There's a nice exhibit of Islamic coins at the Hallie Ford Museum of Art on Salem, OR.
"Gold of the Caliphs: Medieval Islamic Coins from the Gary Leiser Collection of the Hallie Ford Museum of Art," now on view at the Hallie Ford Museum at Willamette University in Salem, Ore., reminds us that a passion to collect can grow into a lifetime of learning, and that collections offer special, sensory insights into history. Leiser's collection of Islamic coins, the largest of its kind on the West Coast, and the most comprehensive of its kind that is readily available to students and the public, illuminates not only the rise of the Islamic faith, but also the competition between the Islamic world (and the rivalries within it) and the Byzantine Empire as well as the cultural struggles of the Mongols as they sought to maintain control over the Islamic world once they had conquered the greater part of it in 1258 CE.
Gary Leiser studied Arabic in Lebanon as an undergraduate. While there, he also traveled – hitchhiking mostly – through Syria, Jordan, Egypt, Libya and Tunisia. Thinking his would be an academic path, he began to haunt bazaars and antique shops, looking for coins that would serve as show-and-tell items in the classes he would teach. Fate had other plans, and Leiser ended up working for the US Department of Defense in Ankara, Turkey, as an interpreter and Air Force historian. Still, Leiser haunted the shops and his skill at reading Medieval Arabic inscriptions – inscriptions the shop owners often could not read – made him a collector to call when a new hoard appeared on the market. The Gary Leiser Collection is a lasting tribute to the academic that never was, a tribute that will do the teaching for him.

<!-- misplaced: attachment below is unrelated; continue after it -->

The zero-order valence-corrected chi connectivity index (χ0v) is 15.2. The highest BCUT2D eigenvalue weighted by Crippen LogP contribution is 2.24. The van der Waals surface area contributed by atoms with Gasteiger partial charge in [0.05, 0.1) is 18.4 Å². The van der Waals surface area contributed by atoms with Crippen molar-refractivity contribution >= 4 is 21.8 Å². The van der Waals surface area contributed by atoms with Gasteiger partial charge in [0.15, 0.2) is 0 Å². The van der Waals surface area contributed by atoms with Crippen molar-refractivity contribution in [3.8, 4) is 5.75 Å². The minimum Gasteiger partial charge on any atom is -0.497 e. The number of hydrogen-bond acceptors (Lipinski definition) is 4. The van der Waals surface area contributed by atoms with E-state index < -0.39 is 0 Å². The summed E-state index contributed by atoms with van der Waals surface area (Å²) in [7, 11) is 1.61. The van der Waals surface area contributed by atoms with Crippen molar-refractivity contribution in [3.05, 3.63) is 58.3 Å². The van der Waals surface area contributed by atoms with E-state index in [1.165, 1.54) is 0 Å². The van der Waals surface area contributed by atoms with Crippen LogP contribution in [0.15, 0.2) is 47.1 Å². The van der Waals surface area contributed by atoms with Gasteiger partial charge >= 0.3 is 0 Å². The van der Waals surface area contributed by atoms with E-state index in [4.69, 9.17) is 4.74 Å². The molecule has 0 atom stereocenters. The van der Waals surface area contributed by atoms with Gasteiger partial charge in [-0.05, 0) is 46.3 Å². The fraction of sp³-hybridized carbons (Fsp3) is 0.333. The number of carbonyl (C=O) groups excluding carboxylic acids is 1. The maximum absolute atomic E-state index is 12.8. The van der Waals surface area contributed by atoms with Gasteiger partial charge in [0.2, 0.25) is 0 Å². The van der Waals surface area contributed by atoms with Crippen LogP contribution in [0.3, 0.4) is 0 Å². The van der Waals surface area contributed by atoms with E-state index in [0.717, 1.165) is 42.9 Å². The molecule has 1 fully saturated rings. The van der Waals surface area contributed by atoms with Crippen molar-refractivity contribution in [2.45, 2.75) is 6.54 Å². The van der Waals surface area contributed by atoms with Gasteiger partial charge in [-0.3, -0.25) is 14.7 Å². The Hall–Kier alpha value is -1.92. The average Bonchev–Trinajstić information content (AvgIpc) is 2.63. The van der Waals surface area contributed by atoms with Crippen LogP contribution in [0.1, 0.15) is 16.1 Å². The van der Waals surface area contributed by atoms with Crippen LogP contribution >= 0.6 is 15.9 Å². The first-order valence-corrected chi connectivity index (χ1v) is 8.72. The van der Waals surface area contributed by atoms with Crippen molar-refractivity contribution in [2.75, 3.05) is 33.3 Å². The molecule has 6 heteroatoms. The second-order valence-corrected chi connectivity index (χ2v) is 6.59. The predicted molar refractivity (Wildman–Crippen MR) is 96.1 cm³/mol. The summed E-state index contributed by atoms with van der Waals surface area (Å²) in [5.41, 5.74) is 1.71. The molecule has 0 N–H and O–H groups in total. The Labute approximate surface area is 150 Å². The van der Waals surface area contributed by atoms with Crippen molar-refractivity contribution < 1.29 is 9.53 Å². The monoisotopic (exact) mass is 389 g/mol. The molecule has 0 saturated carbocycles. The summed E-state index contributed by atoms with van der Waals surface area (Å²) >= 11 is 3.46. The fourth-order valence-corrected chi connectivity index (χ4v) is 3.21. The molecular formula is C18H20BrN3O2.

In speaking with Leiser, I wondered why the early Islamic coins looked so much like the coins of Byzantium and Persia. The Hijaz, he informed me, where Islam was born, in western Arabia, had no coinage of its own. The people there used Byzantine and Persian coins. Thus, the first Islamic coins are imitations and their denominations are adaptations of Greek and Roman names: drachm becomes dirham; denarius becomes dinar; follis becomes fals. Despite this, the inscriptions on Islamic coins offer an opportunity for Baghdad, as Leiser puts it, to counter Constantinople. Coins become a medium for Islam to refute the Christian doctrine of the Trinity, reading, for example, "There is no god but God alone, He has no partner," or "God is one. God is eternal. He did not beget and He was not begotten."
Later, when the rivalry shifts to Sunni against Shi'ite, coins announce and reflect the difference in their respective approaches to the faith. Under the Mongols, inscriptions on the first coins are in Arabic on one side and in Uighur – the written language adopted by the Mongols, who had none of their own – on the other. Still later, the inscriptions on the coins shift from Sunni to Shi'ite as the Khans, who converted to Islam, belonged to one or the other denomination, and as the Mongols sought to placate both branches and keep abreast of shifting ideological winds.
To read the complete article, see:
Media Of Exchange: Gold Of The Caliphs
Wayne Homren, Editor
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